Digitalization is the engine fueling the growing adoption of operational excellence (OE) in hazardous industries. As part one of Petrotechnics’ Operational Excellence Index (OEI) survey evidenced, technology is at the heart of a rapidly accelerating effort to deliver unparalleled transparency, efficiency and intelligence into operational decision-making.
Part two of the OEI examined the evolution of digitalization in OE. To provide a window into the applications, attitudes and benefits, Petrotechnics has captured the insights of oil, gas and petrochemical industry professionals. While being at various stages of their digital transformation journey, the experiences of the respondents reflect a firm belief in digitalization to enable and transform organizations’ OE frameworks.
The momentum toward OE adoption in hazardous industries is building, and digitalization is playing a vital role. More than 73% of companies surveyed noted that digitalization is helping accelerate their ability to deliver sustainable OE.
Rate of digitalization
Many companies have made great strides integrating dispersed operational data, business processes and, importantly, people’s roles to create the foundations of an enterprisewide OE framework. Companies are looking to digitalization to manage OE in a proactive, strategic manner. According to the survey, enhanced key performance indicators and metrics (51%) and improved prioritization and planning (49%) are the two areas where digitalization is creating the biggest impact within organizations.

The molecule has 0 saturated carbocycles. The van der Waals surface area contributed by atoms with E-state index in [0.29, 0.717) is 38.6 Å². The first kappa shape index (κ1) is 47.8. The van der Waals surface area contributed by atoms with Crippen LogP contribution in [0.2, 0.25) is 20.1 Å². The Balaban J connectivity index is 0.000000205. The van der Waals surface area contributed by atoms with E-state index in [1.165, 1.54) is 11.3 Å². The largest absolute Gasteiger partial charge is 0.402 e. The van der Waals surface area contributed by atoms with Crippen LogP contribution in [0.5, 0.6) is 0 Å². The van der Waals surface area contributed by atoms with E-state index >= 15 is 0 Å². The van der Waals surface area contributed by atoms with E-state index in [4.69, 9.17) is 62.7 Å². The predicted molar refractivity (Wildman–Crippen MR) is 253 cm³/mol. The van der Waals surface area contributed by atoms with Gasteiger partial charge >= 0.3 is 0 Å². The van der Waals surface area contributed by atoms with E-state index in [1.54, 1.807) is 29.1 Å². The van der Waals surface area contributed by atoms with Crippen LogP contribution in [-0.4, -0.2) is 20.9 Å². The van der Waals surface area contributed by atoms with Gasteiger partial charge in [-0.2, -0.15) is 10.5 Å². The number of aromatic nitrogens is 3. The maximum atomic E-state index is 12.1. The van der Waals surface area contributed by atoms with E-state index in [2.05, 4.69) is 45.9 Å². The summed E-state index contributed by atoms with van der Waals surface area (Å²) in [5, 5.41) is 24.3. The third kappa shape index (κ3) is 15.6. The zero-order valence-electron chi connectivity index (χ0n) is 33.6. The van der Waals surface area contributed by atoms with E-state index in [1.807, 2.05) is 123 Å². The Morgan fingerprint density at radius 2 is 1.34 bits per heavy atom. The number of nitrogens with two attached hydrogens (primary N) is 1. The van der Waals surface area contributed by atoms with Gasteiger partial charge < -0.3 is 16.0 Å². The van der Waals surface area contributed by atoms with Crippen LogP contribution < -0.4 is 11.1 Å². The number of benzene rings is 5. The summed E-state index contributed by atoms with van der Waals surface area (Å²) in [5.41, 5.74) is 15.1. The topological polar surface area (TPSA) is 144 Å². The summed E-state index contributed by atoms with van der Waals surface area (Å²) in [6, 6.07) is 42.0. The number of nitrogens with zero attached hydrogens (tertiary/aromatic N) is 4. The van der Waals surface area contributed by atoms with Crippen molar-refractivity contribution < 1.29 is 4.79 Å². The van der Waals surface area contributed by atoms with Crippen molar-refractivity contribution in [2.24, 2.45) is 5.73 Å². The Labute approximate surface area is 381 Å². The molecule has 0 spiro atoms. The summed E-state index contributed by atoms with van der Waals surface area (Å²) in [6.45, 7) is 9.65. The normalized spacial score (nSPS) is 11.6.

However, viewing digitalization as a silver bullet is a mistake. It is dangerous to point analytics at disparate data and apply machine learning with the expectation that actionable insight will be the result. As the nature and use of technology accelerate, obstacles to progress arise.
The rate of digitalization in hazardous industries has some observers worried if people can keep pace. According to respondents, steep learning curves (19%) and data overloads (18%) are the top challenges that digitalization poses for operators. Adding in the potential for disengaged workforces (14%), 51% of respondents recognized significant challenges in embracing digitalization. This comes as no surprise as workplace culture was ranked as the single biggest barrier to advancing OE in part one of the 2017 OEI survey.
Beyond these concerns, newer applications, predictive analytics, machine learning and others, have the potential to disrupt long-standing models of operation. Naturally, this breeds a sense of uncertainty among individuals, ranging from job security to fears of Big Brother monitoring through mobile device GPS location tagging helping to increase resistance.
In reality, digitalization is meant to enhance, not replace, the human element of decision-making. It is the smart combination of human and sensor-derived inputs to provide the right information at the right time to make better, more informed decisions.
Data are a prime example. The reality is there is too much data and not enough context and insight. So, how can the data work to deliver meaningful and actionable insights?
It requires unlocking meaningful relationships between previously disparate data sources. Technology is a tool. It is not the answer. Analytics is key, but it is only as good as the data input. Expecting analytics to provide insight magically and then connect the dots is a first-class ticket to the trough of disillusionment. A “common currency” such as the risk that connects data to operational reality is fundamental. In this way, organizations can understand what is happening, when it is happening and where it is happening on the asset.
Operators can forecast with great accuracy when equipment will need maintenance. It provides real-time insights into what is happening on the plant, even predicting risk. This intelligence enables informed decisions and elevates operational performance, safety and efficiency enterprisewide.